- n. A nonmetallic chemical element (symbol As) with an atomic number of 33.
- n. Arsenic trioxide.
- adj. Of, or containing arsenic with a valence of 5.
GNU Webster's 1913
- n. (Chem.) One of the elements, a solid substance resembling a metal in its physical properties, but in its chemical relations ranking with the nonmetals. It is of a steel-gray color and brilliant luster, though usually dull from tarnish. It is very brittle, and sublimes at 356° Fahrenheit. It is sometimes found native, but usually combined with silver, cobalt, nickel, iron, antimony, or sulphur. Orpiment and realgar are two of its sulphur compounds, the first of which is the true
arsenicumof the ancients. The element and its compounds are active poisons. Specific gravity from 5.7 to 5.9. Atomic weight 75. Symbol As.
- n. (Com.) Arsenious oxide or arsenious anhydride; -- called also
arsenious acid, white arsenic, and ratsbane.
- adj. (Chem.) Pertaining to, or derived from, arsenic; -- said of those compounds of arsenic in which this element has its highest equivalence.
- n. a white powdered poisonous trioxide of arsenic; used in manufacturing glass and as a pesticide (rat poison) and weed killer
- n. a very poisonous metallic element that has three allotropic forms; arsenic and arsenic compounds are used as herbicides and insecticides and various alloys; found in arsenopyrite and orpiment and realgar
- From Middle English arsenik, from Middle French arsenic, from Latin arsenicum, from Ancient Greek ἀρσενικόν (arsenikón, "yellow arsenic") (influenced by ἀρσενικός (arsenikós, "potent, virile")), from Semitic (compare Logudorese Sardinian ܙܐܦܢܝܐ (zarnīqā)), from Middle Persian *zarnīk (compare Persian زرنی (zarnī, "arsenic")), from Avestan zaranya ("gold"), from zari ("yellow") (compare Persian زر (zar)), from Proto-Indo-European *ǵʰelh₃i. More at yellow. (Wiktionary)
- Middle English arsenik, from Old French, from Latin arsenicum, from Greek arsenikon, yellow orpiment, alteration of Syriac zarnīkā, from Middle Persian *zarnīk, from Old Iranian *zarna-, golden; see ghel-2 in Indo-European roots. (American Heritage® Dictionary of the English Language, Fourth Edition)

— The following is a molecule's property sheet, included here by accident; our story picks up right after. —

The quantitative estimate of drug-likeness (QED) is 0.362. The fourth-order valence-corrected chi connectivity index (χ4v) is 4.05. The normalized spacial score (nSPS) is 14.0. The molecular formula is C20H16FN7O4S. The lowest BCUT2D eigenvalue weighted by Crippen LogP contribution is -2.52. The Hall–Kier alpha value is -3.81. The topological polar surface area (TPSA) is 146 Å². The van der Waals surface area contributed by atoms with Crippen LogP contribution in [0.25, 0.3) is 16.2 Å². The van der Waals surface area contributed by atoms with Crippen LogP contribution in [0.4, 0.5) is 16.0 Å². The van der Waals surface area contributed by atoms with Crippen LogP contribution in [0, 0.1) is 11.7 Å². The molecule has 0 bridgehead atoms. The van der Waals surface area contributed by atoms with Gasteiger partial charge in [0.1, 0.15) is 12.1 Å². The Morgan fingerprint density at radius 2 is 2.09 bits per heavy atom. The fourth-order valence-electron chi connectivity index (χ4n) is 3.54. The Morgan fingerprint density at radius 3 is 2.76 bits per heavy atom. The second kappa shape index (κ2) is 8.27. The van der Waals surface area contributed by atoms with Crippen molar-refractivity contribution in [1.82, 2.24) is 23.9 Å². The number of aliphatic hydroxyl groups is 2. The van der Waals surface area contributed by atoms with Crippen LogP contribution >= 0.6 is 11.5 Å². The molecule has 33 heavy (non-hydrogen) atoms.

“The name arsenic comes from the Greek word arsenikon, which means orpiment.”
“Reed believes her son has reason to worry because "arsenic is poison.”
“However, the regulator, usually a lawyer, knows that arsenic is a poison.”
“Can we at least agree that a “regulator” can say that consuming arsenic is not “good” for someone?”
“The toxic compounds in arsenic are arsenate and arsenite.”
“Discovered in the southeastern U.S. by university researchers, this beautiful fern has a unique ability to soak up arsenic from the ground into its fronds, which may be clipped and disposed of safely.”
“Use the edenfern soil cleaner if you know arsenic is in the ground, or even 'just in case' - because whether or not arsenic is present, the fern serves as an attractive addition to a lawn or garden.”
“It's hard not to think of Iocane powder; but arsenic is a classic real example of a poison where mithridatism is possible, as with the (possibly exaggerated) Arsenic Eaters of Styria, 19th century Austrian peasants who habitually ate, as a tonic, normally lethal doses of arsenic.”
“The 31-year-old had three months earlier bought a "pennyworth" of arsenic from a local chemist explaining that she wanted it to "kill bugs.”
“Organic arsenic is fed to poultry to prevent bacterial infections and improve weight gain.”